Looking to captivate a TV audience? Turn down the volume and turn up the energy.
A new study from the University of Notre Dame shows high-energy commercials can help brands capture—and hold—viewers’ attention. The findings support researchers’ observations that TV advertising has become increasingly energetic over time, despite federal limitations on commercial volume levels. It also suggests advertisers should play to consumers’ emotions, and not just their demographics and behaviors, in order to form the most effective advertising strategy. The efficacy of the techniques explored in the study varies across product markets and is likely to vary across media outlets, however.
The study arrived at the conclusion that high-energy commercials can be linked to better audience engagement by analyzing more than 27,000 TV commercials aired on U.S. networks between 2015 and 2018 and almost every single Super Bowl commercial aired from 1969 to 2020.
“High-Energy Ad Content: A Large-Scale Investigation of TV Commercials,” was authored by Joonhyuk Yang, assistant professor of marketing at Notre Dame’s Mendoza College of Business. The study, which was co-authored by Yingkang Xie, Lakshman Krishnamurthi, and Purushottam Papatla, appears in the Journal of Marketing Research’s February issue.
The team created a framework to algorithmically measure energy levels among the commercials, which they compared to people’s perceptions of the ads’ energy levels. The comparison showed that people-perceived energy levels were related to the level to which people’s emotional states were aroused by stimulating ad content.
“The positive association between energy levels in ad content and ad-tuning is statistically significant after controlling for placement and other aspects of commercials,” Yang said.
The team based its measures of commercial energy levels on Spotify’s energy measure for audio tracks. The streaming service defines energy as “a perceptual measure of intensity and powerful activity released throughout the track.”
The study concluded that TV ads’ energy levels are highly correlated with people’s psychological state of “arousal,” defined as “the subjective experience of energy mobilization, which can be conceptualized as an affective dimension ranging from sleepy to frantic excitement.” The study also found that the extent to which energy levels are correlated with viewers’ arousal states varies across program genres and product categories.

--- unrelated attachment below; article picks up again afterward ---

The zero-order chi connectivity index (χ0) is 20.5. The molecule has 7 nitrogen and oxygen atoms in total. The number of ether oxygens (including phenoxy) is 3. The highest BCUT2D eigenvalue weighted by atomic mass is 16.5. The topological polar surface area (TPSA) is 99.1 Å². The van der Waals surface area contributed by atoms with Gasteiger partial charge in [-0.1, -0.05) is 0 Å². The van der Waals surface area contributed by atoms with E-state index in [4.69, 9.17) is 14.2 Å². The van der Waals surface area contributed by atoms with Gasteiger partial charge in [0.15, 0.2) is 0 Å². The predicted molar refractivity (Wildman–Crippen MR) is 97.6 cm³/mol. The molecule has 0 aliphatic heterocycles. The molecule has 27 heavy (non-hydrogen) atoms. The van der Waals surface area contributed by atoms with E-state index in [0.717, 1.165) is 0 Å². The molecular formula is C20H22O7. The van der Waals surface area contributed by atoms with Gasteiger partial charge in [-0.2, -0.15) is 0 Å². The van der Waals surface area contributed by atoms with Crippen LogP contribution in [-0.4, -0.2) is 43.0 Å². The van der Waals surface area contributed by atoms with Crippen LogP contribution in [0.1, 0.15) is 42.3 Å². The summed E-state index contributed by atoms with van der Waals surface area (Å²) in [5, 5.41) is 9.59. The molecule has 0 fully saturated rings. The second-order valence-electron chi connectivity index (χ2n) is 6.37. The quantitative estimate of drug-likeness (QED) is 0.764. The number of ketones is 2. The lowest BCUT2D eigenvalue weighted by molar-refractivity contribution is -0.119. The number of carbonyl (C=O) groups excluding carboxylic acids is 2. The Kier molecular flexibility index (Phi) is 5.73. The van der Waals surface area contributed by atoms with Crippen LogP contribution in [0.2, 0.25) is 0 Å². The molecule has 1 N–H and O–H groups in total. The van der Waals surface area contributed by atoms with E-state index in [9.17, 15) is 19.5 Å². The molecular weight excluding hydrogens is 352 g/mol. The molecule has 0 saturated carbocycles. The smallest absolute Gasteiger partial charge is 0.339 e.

Food and beverage commercials aired during entertainment and news programs are more likely to be viewed for longer periods of time than those aired during sports programs, for example.
Traditionally, advertisers have pumped up the volume of their commercials to attract, and sustain, consumers’ attention.
But that trend fell out of practice when regulators imposed limitations on the loudness of commercials. In 2010, officials in US passed the Commercial Advertisement Loudness Mitigation (CALM) Act, which directs TV stations, cable operators and satellite TV providers to “measure and control the audio loudness of digital programming, including commercials,” according to the FCC, the US communications regulator. As a result, commercials cannot exceed the average loudness of the programs in which they are aired.
Yang’s team advises brands to use A/B testing, which splits an audience into two groups, to gauge how audiences react to different variations of ads. They also recommend that advertisers test multiple designs of ad creatives with the groups to determine which perform better.
“I hope this study motivates the initiation of such testing as well as for providing initial guidelines on designing such studies,” said Yang. “Also, we want to showcase the importance of careful feature engineering of ad content when relating it to consumer behavior.”